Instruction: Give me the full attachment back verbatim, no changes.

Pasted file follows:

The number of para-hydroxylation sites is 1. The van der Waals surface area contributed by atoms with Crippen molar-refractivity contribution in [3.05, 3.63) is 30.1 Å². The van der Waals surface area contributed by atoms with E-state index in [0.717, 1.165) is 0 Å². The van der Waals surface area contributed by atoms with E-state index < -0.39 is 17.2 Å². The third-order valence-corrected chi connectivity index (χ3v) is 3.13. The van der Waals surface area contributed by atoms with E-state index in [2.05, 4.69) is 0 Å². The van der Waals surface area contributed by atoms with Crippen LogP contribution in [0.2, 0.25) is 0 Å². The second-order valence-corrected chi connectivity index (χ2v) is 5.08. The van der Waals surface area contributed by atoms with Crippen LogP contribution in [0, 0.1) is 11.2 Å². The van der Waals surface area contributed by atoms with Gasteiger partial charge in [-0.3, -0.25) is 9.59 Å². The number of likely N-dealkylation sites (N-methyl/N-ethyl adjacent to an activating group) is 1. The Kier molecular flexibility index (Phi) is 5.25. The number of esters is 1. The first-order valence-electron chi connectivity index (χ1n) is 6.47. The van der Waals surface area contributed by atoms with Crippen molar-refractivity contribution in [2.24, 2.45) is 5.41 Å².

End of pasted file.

The number of para-hydroxylation sites is 1. The van der Waals surface area contributed by atoms with Crippen molar-refractivity contribution in [3.05, 3.63) is 30.1 Å². The van der Waals surface area contributed by atoms with E-state index in [0.717, 1.165) is 0 Å². The van der Waals surface area contributed by atoms with E-state index < -0.39 is 17.2 Å². The third-order valence-corrected chi connectivity index (χ3v) is 3.13. The van der Waals surface area contributed by atoms with E-state index in [2.05, 4.69) is 0 Å². The van der Waals surface area contributed by atoms with Crippen LogP contribution in [0.2, 0.25) is 0 Å². The second-order valence-corrected chi connectivity index (χ2v) is 5.08. The van der Waals surface area contributed by atoms with Crippen LogP contribution in [0, 0.1) is 11.2 Å². The van der Waals surface area contributed by atoms with Gasteiger partial charge in [-0.3, -0.25) is 9.59 Å². The number of likely N-dealkylation sites (N-methyl/N-ethyl adjacent to an activating group) is 1. The Kier molecular flexibility index (Phi) is 5.25. The number of esters is 1. The first-order valence-electron chi connectivity index (χ1n) is 6.47. The van der Waals surface area contributed by atoms with Crippen molar-refractivity contribution in [2.24, 2.45) is 5.41 Å².